It's really all on you. How bad do you want it?
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Old 06-02-2011, 05:13 PM
jspector jspector is offline
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Join Date: Mar 2011
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Thanks for all the replies,
I've been playing a mostly wooded course with a TON of cedar trees which basically means any throw over around 15-20 ft off the ground WILL hit a tree. I guess this is good to teach me to keep it low and level and I have been making progress in that area. I talk to a lot of 1000+ rated guys and they all are open and willing to give advice which I always listen to. I'm not after killer distance but a controllable 300 ft throw within a year of playing would make me pretty happy. I've gone throwing in a field once, and it helped an enormous amount. I will probably do it more, but as was stated, especially for a beginner it is so fun to play that sometimes I don't really "practice" one thing...
thanks for all the interesting replies. Discgolf is such an open and awesome community to be a part of...
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  #9  
Old 06-02-2011, 05:38 PM
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smyith smyith is offline
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Join Date: Mar 2008
Location: Crystal Lake, IL
Years Playing: 13.1
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Throwing Style: RHBH
Posts: 3,912
^^uh oh. someone better get prerube. someone thinks that the people on DGCR are nice and helpful....lol jk all in good fun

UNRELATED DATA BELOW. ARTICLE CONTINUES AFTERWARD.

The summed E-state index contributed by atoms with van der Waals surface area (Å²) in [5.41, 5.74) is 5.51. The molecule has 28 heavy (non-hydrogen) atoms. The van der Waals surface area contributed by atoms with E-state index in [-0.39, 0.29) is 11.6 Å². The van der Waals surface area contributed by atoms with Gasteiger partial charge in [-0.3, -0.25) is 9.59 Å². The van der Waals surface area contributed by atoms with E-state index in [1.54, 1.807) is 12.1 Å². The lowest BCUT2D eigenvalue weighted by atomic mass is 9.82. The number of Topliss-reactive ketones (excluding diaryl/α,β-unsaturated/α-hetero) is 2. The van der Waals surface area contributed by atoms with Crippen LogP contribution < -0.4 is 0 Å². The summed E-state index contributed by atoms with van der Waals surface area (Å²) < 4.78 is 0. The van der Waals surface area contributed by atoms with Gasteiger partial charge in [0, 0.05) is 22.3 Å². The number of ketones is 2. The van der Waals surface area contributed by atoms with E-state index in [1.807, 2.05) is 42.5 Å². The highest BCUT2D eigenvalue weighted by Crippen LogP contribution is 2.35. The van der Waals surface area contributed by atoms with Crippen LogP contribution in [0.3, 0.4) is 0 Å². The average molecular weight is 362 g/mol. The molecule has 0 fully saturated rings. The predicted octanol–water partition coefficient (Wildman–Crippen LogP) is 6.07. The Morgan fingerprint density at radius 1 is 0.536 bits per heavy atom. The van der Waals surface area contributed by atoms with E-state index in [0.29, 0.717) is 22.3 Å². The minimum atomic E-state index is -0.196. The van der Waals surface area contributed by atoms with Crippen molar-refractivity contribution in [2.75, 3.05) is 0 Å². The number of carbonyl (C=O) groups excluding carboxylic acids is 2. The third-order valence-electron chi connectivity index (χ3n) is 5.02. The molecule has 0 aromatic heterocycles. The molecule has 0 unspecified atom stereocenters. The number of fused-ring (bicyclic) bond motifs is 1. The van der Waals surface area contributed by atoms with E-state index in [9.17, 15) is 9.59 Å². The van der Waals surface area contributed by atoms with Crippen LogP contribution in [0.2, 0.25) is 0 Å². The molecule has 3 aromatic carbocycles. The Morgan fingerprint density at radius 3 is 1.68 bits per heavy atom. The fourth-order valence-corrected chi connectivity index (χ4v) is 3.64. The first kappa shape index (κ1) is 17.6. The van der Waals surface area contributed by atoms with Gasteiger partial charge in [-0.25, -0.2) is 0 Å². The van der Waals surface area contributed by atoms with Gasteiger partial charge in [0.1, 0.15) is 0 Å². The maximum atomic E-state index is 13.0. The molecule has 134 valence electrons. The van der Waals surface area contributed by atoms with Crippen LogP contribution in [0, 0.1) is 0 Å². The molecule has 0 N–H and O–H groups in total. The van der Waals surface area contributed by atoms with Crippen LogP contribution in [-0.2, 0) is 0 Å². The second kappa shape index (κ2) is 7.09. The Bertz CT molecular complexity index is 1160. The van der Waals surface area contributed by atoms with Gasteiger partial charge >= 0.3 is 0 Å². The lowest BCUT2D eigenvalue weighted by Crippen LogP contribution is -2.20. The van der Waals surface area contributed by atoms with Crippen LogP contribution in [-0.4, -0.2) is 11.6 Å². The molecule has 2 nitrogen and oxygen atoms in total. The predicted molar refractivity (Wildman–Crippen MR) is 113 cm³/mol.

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  #10  
Old 06-02-2011, 08:48 PM
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SirRaph SirRaph is offline
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Location: Chicago
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I've spent a lot of time on the driving range over the last couple months. Probably an average of 50 drives per day, followed by at least 9 holes of golf.

I was getting frustrated, as I hadn't seen much improvement for the first 6 weeks or so. But suddenly last week I started getting about 20' more out of my mids and about 30' more from my drivers. I'm starting to realize that even when a breakthrough like that occurs, it's a lot of work just to get to that point, and you'll not get giant leaps in distance. But, you'd be surprised how much of a difference just 30' can make.

A couple tips:

1. Just keep practicing. It'll take a long time. And don't try to take your progress to the course and expect instant results.

2. Don't keep throwing after you're tired. And take a day off between heavy practices. There's nothing worse for your form than practicing after you're exhausted, (I have a tendency to start strong-arming discs.)